But the kind of data you present depends a lot on the stage of your startup and the kind of investor you're looking at.
As an investor himself, Sam had this advice to give: "If we're talking about seed [funding], they'll be investing more in the team, personality, vision, and market-depending on the stage."
He goes on to advise small and medium enterprise that "annual finances are useless in the beginning because business is changing so frequently. Investors will want to see on a month-on-month basis what's happening."
Mature startups appealing to investors who have part-ownership of the business is a different story.
Investors typically want financial transparency to understand the health of the business. Like Sam, they usually ask for a monthly update using consistent growth metrics. But it's a bonus if the investors are aware of what's happening in the business' bank accounts as well.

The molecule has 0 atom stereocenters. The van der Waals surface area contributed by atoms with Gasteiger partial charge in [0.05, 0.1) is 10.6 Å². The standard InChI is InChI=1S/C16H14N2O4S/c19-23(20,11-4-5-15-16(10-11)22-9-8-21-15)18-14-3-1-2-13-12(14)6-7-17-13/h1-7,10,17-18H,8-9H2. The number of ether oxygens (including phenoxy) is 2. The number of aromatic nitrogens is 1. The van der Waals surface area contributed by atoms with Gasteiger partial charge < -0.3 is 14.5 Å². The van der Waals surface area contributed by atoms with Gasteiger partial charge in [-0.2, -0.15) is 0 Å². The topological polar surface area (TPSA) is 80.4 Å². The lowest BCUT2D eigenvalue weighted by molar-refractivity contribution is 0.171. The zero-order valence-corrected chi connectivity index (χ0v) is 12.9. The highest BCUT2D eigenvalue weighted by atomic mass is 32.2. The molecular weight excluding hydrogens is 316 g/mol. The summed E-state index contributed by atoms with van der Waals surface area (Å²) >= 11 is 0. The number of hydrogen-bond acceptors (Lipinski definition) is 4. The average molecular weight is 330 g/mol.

A business could have sold to a client and earned $200,000, for example, but they might not be receiving the payment another 90 days. This kind of information helps everyone involved make better decisions.
Tools like Xero are extremely useful in this case because it provides real-time insight into a business' cash flow. Especially since cash flow management is one of the top issues for small and medium businesses, this sort of transparency is essential to grow and scale.
Related reading: Numbers should tell a story
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